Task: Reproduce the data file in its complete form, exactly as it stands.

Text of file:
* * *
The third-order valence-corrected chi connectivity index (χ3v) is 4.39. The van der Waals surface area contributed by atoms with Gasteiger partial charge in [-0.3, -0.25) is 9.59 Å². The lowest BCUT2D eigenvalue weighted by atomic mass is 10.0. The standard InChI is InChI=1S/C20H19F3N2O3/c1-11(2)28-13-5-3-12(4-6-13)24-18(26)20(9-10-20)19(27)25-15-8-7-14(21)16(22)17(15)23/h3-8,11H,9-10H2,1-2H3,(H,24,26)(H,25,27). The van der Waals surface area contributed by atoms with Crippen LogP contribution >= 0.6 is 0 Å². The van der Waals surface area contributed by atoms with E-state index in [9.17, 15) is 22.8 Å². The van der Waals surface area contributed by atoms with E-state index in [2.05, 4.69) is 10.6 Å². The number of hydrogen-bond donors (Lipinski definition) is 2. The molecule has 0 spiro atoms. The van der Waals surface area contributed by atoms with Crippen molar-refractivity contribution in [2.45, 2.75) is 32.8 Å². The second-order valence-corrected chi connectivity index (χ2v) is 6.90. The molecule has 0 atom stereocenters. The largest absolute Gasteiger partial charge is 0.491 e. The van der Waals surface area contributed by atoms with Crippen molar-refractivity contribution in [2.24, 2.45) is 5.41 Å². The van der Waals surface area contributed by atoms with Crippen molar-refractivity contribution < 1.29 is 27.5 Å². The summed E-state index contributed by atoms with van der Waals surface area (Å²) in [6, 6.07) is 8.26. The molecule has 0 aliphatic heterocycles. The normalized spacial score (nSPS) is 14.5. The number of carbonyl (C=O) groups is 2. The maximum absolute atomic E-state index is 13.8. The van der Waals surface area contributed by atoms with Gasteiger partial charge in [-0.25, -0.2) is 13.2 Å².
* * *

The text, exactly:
The third-order valence-corrected chi connectivity index (χ3v) is 4.39. The van der Waals surface area contributed by atoms with Gasteiger partial charge in [-0.3, -0.25) is 9.59 Å². The lowest BCUT2D eigenvalue weighted by atomic mass is 10.0. The standard InChI is InChI=1S/C20H19F3N2O3/c1-11(2)28-13-5-3-12(4-6-13)24-18(26)20(9-10-20)19(27)25-15-8-7-14(21)16(22)17(15)23/h3-8,11H,9-10H2,1-2H3,(H,24,26)(H,25,27). The van der Waals surface area contributed by atoms with Crippen LogP contribution >= 0.6 is 0 Å². The van der Waals surface area contributed by atoms with E-state index in [9.17, 15) is 22.8 Å². The van der Waals surface area contributed by atoms with E-state index in [2.05, 4.69) is 10.6 Å². The number of hydrogen-bond donors (Lipinski definition) is 2. The molecule has 0 spiro atoms. The van der Waals surface area contributed by atoms with Crippen molar-refractivity contribution in [2.45, 2.75) is 32.8 Å². The second-order valence-corrected chi connectivity index (χ2v) is 6.90. The molecule has 0 atom stereocenters. The largest absolute Gasteiger partial charge is 0.491 e. The van der Waals surface area contributed by atoms with Crippen molar-refractivity contribution in [2.24, 2.45) is 5.41 Å². The van der Waals surface area contributed by atoms with Crippen molar-refractivity contribution < 1.29 is 27.5 Å². The summed E-state index contributed by atoms with van der Waals surface area (Å²) in [6, 6.07) is 8.26. The molecule has 0 aliphatic heterocycles. The normalized spacial score (nSPS) is 14.5. The number of carbonyl (C=O) groups is 2. The maximum absolute atomic E-state index is 13.8. The van der Waals surface area contributed by atoms with Gasteiger partial charge in [-0.25, -0.2) is 13.2 Å².